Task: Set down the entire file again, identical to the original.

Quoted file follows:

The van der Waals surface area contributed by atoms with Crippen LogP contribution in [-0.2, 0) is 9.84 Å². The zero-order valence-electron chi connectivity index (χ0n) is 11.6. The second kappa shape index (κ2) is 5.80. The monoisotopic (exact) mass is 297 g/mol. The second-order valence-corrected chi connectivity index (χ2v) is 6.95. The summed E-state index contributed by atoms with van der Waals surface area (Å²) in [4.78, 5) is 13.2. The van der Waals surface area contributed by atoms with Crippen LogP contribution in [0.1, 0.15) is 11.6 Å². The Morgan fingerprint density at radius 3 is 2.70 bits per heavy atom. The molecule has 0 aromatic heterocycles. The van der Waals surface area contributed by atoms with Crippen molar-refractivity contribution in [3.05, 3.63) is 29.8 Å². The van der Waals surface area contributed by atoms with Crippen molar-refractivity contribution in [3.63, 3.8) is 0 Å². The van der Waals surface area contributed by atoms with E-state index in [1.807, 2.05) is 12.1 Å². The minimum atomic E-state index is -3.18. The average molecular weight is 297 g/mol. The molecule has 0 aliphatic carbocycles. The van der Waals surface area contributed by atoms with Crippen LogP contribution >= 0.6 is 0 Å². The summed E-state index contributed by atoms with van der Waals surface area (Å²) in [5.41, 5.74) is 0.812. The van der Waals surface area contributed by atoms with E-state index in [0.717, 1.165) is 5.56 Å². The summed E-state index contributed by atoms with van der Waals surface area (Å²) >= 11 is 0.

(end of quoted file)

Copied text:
The van der Waals surface area contributed by atoms with Crippen LogP contribution in [-0.2, 0) is 9.84 Å². The zero-order valence-electron chi connectivity index (χ0n) is 11.6. The second kappa shape index (κ2) is 5.80. The monoisotopic (exact) mass is 297 g/mol. The second-order valence-corrected chi connectivity index (χ2v) is 6.95. The summed E-state index contributed by atoms with van der Waals surface area (Å²) in [4.78, 5) is 13.2. The van der Waals surface area contributed by atoms with Crippen LogP contribution in [0.1, 0.15) is 11.6 Å². The Morgan fingerprint density at radius 3 is 2.70 bits per heavy atom. The molecule has 0 aromatic heterocycles. The van der Waals surface area contributed by atoms with Crippen molar-refractivity contribution in [3.05, 3.63) is 29.8 Å². The van der Waals surface area contributed by atoms with Crippen molar-refractivity contribution in [3.63, 3.8) is 0 Å². The van der Waals surface area contributed by atoms with E-state index in [1.807, 2.05) is 12.1 Å². The minimum atomic E-state index is -3.18. The average molecular weight is 297 g/mol. The molecule has 0 aliphatic carbocycles. The van der Waals surface area contributed by atoms with Crippen LogP contribution >= 0.6 is 0 Å². The summed E-state index contributed by atoms with van der Waals surface area (Å²) in [5.41, 5.74) is 0.812. The van der Waals surface area contributed by atoms with E-state index in [0.717, 1.165) is 5.56 Å². The summed E-state index contributed by atoms with van der Waals surface area (Å²) >= 11 is 0.